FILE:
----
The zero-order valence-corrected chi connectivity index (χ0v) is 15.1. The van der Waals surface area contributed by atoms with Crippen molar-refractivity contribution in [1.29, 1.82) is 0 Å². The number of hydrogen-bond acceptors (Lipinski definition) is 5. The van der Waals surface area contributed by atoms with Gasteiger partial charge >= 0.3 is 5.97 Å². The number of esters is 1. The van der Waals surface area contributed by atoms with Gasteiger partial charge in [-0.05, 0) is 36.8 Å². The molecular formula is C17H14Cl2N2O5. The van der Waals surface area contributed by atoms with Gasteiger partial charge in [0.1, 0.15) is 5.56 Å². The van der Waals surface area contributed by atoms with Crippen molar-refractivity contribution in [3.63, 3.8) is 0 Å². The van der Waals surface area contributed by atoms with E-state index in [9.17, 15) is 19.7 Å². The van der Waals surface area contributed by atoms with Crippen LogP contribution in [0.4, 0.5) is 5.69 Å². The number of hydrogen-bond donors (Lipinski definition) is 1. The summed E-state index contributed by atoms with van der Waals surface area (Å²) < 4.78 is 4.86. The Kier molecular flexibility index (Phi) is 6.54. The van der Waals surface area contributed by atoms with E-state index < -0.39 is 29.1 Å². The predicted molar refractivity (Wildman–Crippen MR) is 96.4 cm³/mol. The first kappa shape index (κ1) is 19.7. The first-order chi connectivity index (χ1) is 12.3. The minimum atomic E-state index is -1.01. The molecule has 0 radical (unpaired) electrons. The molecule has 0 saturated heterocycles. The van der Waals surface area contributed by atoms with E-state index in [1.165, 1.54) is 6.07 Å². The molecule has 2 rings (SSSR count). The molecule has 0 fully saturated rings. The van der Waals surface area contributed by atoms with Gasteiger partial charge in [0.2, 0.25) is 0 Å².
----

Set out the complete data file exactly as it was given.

The zero-order valence-corrected chi connectivity index (χ0v) is 15.1. The van der Waals surface area contributed by atoms with Crippen molar-refractivity contribution in [1.29, 1.82) is 0 Å². The number of hydrogen-bond acceptors (Lipinski definition) is 5. The van der Waals surface area contributed by atoms with Gasteiger partial charge >= 0.3 is 5.97 Å². The number of esters is 1. The van der Waals surface area contributed by atoms with Gasteiger partial charge in [-0.05, 0) is 36.8 Å². The molecular formula is C17H14Cl2N2O5. The van der Waals surface area contributed by atoms with Gasteiger partial charge in [0.1, 0.15) is 5.56 Å². The van der Waals surface area contributed by atoms with Crippen molar-refractivity contribution in [3.63, 3.8) is 0 Å². The van der Waals surface area contributed by atoms with E-state index in [9.17, 15) is 19.7 Å². The van der Waals surface area contributed by atoms with Crippen LogP contribution in [0.4, 0.5) is 5.69 Å². The number of hydrogen-bond donors (Lipinski definition) is 1. The summed E-state index contributed by atoms with van der Waals surface area (Å²) < 4.78 is 4.86. The Kier molecular flexibility index (Phi) is 6.54. The van der Waals surface area contributed by atoms with E-state index < -0.39 is 29.1 Å². The predicted molar refractivity (Wildman–Crippen MR) is 96.4 cm³/mol. The first kappa shape index (κ1) is 19.7. The first-order chi connectivity index (χ1) is 12.3. The minimum atomic E-state index is -1.01. The molecule has 0 radical (unpaired) electrons. The molecule has 0 saturated heterocycles. The van der Waals surface area contributed by atoms with E-state index in [1.165, 1.54) is 6.07 Å². The molecule has 2 rings (SSSR count). The molecule has 0 fully saturated rings. The van der Waals surface area contributed by atoms with Gasteiger partial charge in [0.2, 0.25) is 0 Å².